Portrait, interior and lifestyle brand photographer in London
2014 For a couple of years Dad had been having problems with his balance and being able to get his words out. His personality also changed and he lost interest in the things he loved doing. He became prone to unexpected violent outbursts and lewd behaviour. At first the doctor thought it was depression, then that Dad had suffered a series of tiny vascular strokes - he was treated for that for a year. In Oct 2014 he was diagnosed with FTDP17 which is a rare form of dementia that affects the frontal temporal lobes of the brain. It was a big shock for everyone. It is terminal and there is no cure.
December 2014 Dad has been looking after Mum after her operation, but in reality he's the one that's most vulnerable. He tries to make her cups of tea but the whole process takes him over half an hour. Mum says she hasn't had a warm meal in weeks.
December 2014 The first Christmas after Dad's diagnosis. It's been emotional. Mum is having to come to terms with the full significance of Dad having a terminal illness, whilst Dad doesn't fully understand what is happening to him. He has all sorts of behaviours which he catches himself doing and then gets very upset because he doesn't know why he's doing them. They upset Mum too. Lights off-on-off-on-off-on, door open-shut-open-shut-open-shut etc can be irritating - and then there's guilt, for feeling irritated at something that's not Dad's fault. Dad was always so able and took care of Mum, they'd planned growing old together, and she's angry and desperately sad that she's losing him. I read somewhere that doctors say that when they treat someone with dementia they often end up treating two people, the person with dementia and the one caring for the person with dementia.
December 2014 Having dementia can make it difficult to take part and enjoy things like you once did. Dad used to love pub quiz. He often seems lost in his own world now, and it must be very isolating for him.
My Mum and Dad had never been to Paris. When Dad was diagnosed with dementia she said she'd love to go with him whilst it was still possible. My sister and I went too to help them get around, it has been so precious spending those days with them both, and my sister, but with him especially. It's tough dealing with the decline of a person you love but I'm more clear than anything that despite the challenges and sadness they still have the most beautiful romance. This photo makes me smile a lot.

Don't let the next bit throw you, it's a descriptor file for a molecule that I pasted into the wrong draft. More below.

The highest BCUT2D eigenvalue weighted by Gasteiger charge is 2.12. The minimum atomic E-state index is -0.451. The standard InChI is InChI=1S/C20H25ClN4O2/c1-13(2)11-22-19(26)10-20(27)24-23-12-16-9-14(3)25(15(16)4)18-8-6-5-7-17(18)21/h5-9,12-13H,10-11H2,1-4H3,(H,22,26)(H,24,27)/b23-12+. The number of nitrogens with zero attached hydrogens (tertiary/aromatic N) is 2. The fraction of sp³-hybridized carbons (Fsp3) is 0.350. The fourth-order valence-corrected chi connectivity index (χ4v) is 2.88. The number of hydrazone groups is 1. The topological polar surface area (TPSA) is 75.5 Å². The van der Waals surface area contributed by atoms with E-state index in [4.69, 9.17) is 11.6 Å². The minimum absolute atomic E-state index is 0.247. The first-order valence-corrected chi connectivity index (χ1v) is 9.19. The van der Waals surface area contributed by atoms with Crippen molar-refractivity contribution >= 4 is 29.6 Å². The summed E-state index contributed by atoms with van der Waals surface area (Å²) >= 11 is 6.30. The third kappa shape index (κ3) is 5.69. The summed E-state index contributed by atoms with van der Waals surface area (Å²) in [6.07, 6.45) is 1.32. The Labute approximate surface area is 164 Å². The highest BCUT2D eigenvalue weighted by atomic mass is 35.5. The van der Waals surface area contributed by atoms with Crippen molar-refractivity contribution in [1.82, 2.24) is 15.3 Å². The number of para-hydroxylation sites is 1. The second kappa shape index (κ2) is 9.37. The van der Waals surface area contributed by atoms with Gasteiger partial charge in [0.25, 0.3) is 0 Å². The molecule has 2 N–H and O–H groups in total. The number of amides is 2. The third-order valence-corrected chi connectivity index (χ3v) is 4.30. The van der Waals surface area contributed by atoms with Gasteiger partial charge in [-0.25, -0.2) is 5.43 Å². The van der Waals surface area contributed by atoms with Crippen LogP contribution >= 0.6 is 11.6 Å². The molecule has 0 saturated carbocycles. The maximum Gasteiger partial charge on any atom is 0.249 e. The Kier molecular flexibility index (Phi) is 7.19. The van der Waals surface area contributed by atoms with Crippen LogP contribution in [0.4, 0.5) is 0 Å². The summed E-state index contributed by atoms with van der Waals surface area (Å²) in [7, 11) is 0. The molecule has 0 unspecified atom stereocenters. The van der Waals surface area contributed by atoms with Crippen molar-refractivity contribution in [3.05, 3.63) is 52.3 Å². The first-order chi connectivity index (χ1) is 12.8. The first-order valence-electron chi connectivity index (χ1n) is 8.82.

This is my Dad, but it's not my Dad's face. It's the face of Dad tinged with dementia. Someone less familiar with him would probably not be aware but I know there is something missing in the way his face is now. It's imperceptible but I see it. I look at him more now, I notice the changes.
March 2015 I tried to take a picture of them but Dad couldn't smile. His motor skills are diminishing and it makes smiling on demand a challenge. He tried really hard to do it and grimaced more and more until it ended up making us all burst out laughing, even him.
March 2015 Dad's gets a lot of headaches. His sensitivity to noise and light has changed. The world is becoming more and more intense. Too much noise, too much bustle. Light and shadow that makes his world confusing and hard to navigate. It makes his head hurt.
March 2015 Anxiety is a major symptom of dementia. Being away from home, and out of his normal routines means that Dad feels more vulnerable and anxious. We do our best to reassure him and give him advance notice of plans and arrangements. And give him lots of hugs and love.
April 2015 Dad gets so tired, It's one of the symptoms of dementia. Noisy places with lots going on are hard going for him, as is communicating. Because sentences are virtually impossible now conversations with dad are like gold dust. We talk whilst he still has words.
April 2015 Dad signing Power of Attorney over to us. A lasting power of attorney is a legal document that lets a person appoint one or more people to help make decisions on their behalf. Right now, Dad can still make most decisions but the reality is that soon he won't be able to.
June 2015 Sometimes now, with dementia, Dad's eyes are blank so I love seeing the sparkle in them when he's back with us.
June 2015 Dad loves his coffee. Latte with an extra shot. Now that he has dementia and there's less he's able to do, going for a coffee is a real treat. The process of putting the sugar in the cup takes a long time. A very patient barista warmed up Dad's coffee twice whilst we were there.